These include restorative justice programmes which see the victim and offender coming face-to-face as part of a restorative process for those involved.
Restorative justice focuses on redressing the harm done to victims, while holding offenders to account and engaging the community in the resolution of conflict.
In the wider Pacific region there are systems of justice which are grounded in the culture of the country concerned and based on principles of restorative justice.
One example is the Samoan cultural practice of ifoga, or the traditional practice of seeking forgiveness and rendering a formal public apology following a physical injury to another. The courts of Samoa may have regard to this cultural practice as a mitigating factor in sentencing. This does not, of course, detract from the principle of accountability. The courts are empowered to use their discretion in a manner that reflects the needs and culture of its people.
With respect to the international criminal justice system, New Zealand supports not only the International Criminal Court but also sees the real value and sense of alternatives to formal judicial processes, such as truth and reconciliation commissions.
In our region, the Timor-Leste Commission for Reception, Truth and Reconciliation undertook truth seeking and reconciliation by engaging with individuals, families and community groups from all sides of the conflict, and at all levels of society.
The international community has increasingly engaged Truth and Reconciliation Commissions, as well as other community-level approaches to justice. These initiatives can contribute greatly to longer lasting peace and stability.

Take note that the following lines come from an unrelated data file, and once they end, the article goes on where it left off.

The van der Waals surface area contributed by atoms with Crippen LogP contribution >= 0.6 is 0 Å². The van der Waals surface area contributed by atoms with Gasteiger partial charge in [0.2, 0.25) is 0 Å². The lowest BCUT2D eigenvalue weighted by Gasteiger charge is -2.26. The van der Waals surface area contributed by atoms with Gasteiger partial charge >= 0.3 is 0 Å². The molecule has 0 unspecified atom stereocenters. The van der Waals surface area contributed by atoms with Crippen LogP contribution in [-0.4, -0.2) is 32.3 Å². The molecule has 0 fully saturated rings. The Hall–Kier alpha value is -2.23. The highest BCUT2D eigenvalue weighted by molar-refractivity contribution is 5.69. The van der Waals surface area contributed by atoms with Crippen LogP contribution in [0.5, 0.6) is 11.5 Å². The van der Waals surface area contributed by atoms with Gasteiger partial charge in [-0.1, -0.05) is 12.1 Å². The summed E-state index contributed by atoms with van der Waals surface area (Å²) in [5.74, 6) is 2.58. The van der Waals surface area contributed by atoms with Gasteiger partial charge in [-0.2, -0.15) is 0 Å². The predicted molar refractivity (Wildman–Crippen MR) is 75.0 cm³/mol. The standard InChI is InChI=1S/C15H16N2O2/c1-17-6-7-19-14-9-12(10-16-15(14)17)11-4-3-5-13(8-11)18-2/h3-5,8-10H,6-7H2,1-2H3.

The value of innovative approaches does not detract from the importance of the International Criminal Court. Rather, these approaches highlight that the International Criminal Court is a court of last resort and is complementary to domestic judicial proceedings.
One of the questions you will address at this Workshop will be why an international criminal justice system is relevant to the Pacific. What is the relevance of war crimes, crimes against humanity, genocide and the crime of aggression to the Pacific? How does an international criminal justice system fit with the system of justice in the Pacific?
I believe the answers lie in the parallels between the domestic justice and international criminal justice systems that I have highlighted.
By being a party to the Rome Statute and the International Criminal Court, States from the broader Pacific region can be involved in a significant international institution, rather than observing from the side-lines. It helps to ensure that the Pacific voice is heard on the international stage.
New Zealand is committed to the International Criminal Court and to enabling it to grow as a fully effective international criminal justice mechanism. I am sure this Workshop and your discussions will be an important step in achieving this goal.
It is my pleasure now to open the Workshop.